A recent review of its 2015 compensation showed that women earned 99.9 cents for every dollar men earned in the same jobs, the company said. Minorities, the company said, make 100.1 cents for every dollar made by white staffers in the same occupations.
Amazon.com said Wednesday that there’s no gender or ethnic imbalance in how it pays its employees, heading off pressure from activist investors who wanted the company to prepare a detailed report on the issue.
A recent review of its 2015 compensation showed that women earned 99.9 cents for every dollar men earned in the same jobs, the company said. Minorities, it added, make 100.1 cents for every dollar made by white staffers in the same occupations.
“There will naturally be slight fluctuations from year to year, but at Amazon we are committed to keep compensation fair and equitable,” Amazon spokesman Ty Rogers said in a statement.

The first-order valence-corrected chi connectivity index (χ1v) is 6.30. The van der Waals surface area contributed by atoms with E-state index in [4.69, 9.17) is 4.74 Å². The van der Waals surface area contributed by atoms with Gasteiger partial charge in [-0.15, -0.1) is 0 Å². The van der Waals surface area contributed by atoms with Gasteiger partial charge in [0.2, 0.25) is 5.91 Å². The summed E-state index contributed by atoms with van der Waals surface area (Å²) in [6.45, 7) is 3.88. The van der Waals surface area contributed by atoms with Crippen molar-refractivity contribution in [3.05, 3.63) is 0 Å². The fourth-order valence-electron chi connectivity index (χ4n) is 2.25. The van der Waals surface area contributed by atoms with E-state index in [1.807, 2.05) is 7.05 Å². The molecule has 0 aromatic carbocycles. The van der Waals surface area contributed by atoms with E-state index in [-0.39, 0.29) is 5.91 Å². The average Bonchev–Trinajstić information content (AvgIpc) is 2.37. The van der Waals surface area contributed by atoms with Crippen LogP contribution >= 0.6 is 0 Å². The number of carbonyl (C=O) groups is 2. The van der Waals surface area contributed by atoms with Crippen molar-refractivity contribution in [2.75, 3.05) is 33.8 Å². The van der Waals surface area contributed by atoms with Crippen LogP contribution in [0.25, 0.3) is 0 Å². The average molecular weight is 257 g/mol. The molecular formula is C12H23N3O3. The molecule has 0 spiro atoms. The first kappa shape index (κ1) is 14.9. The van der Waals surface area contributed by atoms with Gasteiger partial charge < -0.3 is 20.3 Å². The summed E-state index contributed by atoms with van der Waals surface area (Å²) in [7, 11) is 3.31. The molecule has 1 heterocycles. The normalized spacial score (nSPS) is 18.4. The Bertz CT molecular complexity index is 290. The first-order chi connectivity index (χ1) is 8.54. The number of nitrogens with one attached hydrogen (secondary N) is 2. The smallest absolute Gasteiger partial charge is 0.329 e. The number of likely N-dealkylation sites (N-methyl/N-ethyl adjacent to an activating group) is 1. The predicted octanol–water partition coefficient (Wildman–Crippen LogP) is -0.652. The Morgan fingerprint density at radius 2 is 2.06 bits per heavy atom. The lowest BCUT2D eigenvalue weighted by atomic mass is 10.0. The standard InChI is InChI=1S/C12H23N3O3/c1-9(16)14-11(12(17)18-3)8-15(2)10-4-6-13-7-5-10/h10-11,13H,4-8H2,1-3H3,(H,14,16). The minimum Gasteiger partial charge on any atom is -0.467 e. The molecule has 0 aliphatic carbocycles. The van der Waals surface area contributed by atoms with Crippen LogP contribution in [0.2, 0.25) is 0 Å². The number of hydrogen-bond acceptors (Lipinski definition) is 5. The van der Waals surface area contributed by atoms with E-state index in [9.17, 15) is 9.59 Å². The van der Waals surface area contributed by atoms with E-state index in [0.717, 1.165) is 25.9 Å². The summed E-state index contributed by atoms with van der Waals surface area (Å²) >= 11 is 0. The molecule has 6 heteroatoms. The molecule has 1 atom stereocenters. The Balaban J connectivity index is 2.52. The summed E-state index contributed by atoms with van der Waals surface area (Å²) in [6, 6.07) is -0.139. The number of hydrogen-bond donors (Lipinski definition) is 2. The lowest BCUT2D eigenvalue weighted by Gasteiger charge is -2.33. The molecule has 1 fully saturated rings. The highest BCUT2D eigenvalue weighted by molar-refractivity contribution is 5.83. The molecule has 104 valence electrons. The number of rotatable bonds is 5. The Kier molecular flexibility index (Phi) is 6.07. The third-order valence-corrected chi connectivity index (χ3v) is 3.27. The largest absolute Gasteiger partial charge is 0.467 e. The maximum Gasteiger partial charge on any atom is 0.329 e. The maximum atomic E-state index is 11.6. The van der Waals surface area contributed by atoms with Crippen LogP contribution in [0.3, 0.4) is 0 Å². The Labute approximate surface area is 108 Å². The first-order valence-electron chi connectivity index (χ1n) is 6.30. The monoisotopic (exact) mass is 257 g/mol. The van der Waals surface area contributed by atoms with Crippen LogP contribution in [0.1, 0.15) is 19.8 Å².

Amazon says in a page devoted to diversity on its website that 39 percent of its global workforce is female, and that about a quarter of its managers are women.
The review comes in the wake of pressure by activist investors who asked Amazon and other tech companies to prepare a report on policies and goals to reduce the gender pay gap.
These shareholders, led by Boston-based Arjuna Capital and Baldwin Brothers, submitted such a proposal to Amazon that would be voted on at this year’s annual shareholders meeting. They cited reports about lopsided pay differences by gender in the tech industry, a field traditionally dominated by men.
The shareholders proposal cited a report suggesting that a category of women software developers at Amazon made about $10,000 less a year than their male peers.
But Arjuna and Baldwin said Wednesday that the proposal will be withdrawn after Amazon’s disclosure.
“We are pleased Amazon is stepping up in response to investor concerns about gender pay equity,” Natasha Lamb, director of equity research and shareholder engagement at Arjuna Capital, said in a statement.
Amazon had opposed including the proposal among the items raised for a vote at the shareholders meeting, arguing that the guidelines the proposal established were too vague.
But the Securities and Exchange Commission last week said it disagreed with Amazon’s take and discouraged the company from withholding the proposal.
Arjuna has encouraged Intel and Apple to provide similar disclosures through shareholder resolutions that also were later withdrawn.